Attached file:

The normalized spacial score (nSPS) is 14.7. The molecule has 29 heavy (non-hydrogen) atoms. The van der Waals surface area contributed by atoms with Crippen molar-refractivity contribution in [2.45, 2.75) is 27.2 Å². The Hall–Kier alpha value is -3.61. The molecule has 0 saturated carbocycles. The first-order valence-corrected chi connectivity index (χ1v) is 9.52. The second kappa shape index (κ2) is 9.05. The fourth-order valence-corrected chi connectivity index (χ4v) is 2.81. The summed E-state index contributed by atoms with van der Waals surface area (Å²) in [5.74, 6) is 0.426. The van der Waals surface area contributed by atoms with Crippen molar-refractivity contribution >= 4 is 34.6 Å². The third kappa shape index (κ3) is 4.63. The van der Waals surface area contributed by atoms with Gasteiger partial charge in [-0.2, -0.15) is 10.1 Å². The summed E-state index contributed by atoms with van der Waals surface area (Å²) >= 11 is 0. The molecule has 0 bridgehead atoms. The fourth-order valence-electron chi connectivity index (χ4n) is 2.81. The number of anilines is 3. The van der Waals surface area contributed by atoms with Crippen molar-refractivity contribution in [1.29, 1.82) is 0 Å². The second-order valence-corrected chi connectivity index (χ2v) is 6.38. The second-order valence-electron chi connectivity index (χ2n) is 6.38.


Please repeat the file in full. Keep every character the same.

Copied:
The normalized spacial score (nSPS) is 14.7. The molecule has 29 heavy (non-hydrogen) atoms. The van der Waals surface area contributed by atoms with Crippen molar-refractivity contribution in [2.45, 2.75) is 27.2 Å². The Hall–Kier alpha value is -3.61. The molecule has 0 saturated carbocycles. The first-order valence-corrected chi connectivity index (χ1v) is 9.52. The second kappa shape index (κ2) is 9.05. The fourth-order valence-corrected chi connectivity index (χ4v) is 2.81. The summed E-state index contributed by atoms with van der Waals surface area (Å²) in [5.74, 6) is 0.426. The van der Waals surface area contributed by atoms with Crippen molar-refractivity contribution >= 4 is 34.6 Å². The third kappa shape index (κ3) is 4.63. The van der Waals surface area contributed by atoms with Gasteiger partial charge in [-0.2, -0.15) is 10.1 Å². The summed E-state index contributed by atoms with van der Waals surface area (Å²) >= 11 is 0. The molecule has 0 bridgehead atoms. The fourth-order valence-electron chi connectivity index (χ4n) is 2.81. The number of anilines is 3. The van der Waals surface area contributed by atoms with Crippen molar-refractivity contribution in [1.29, 1.82) is 0 Å². The second-order valence-corrected chi connectivity index (χ2v) is 6.38. The second-order valence-electron chi connectivity index (χ2n) is 6.38.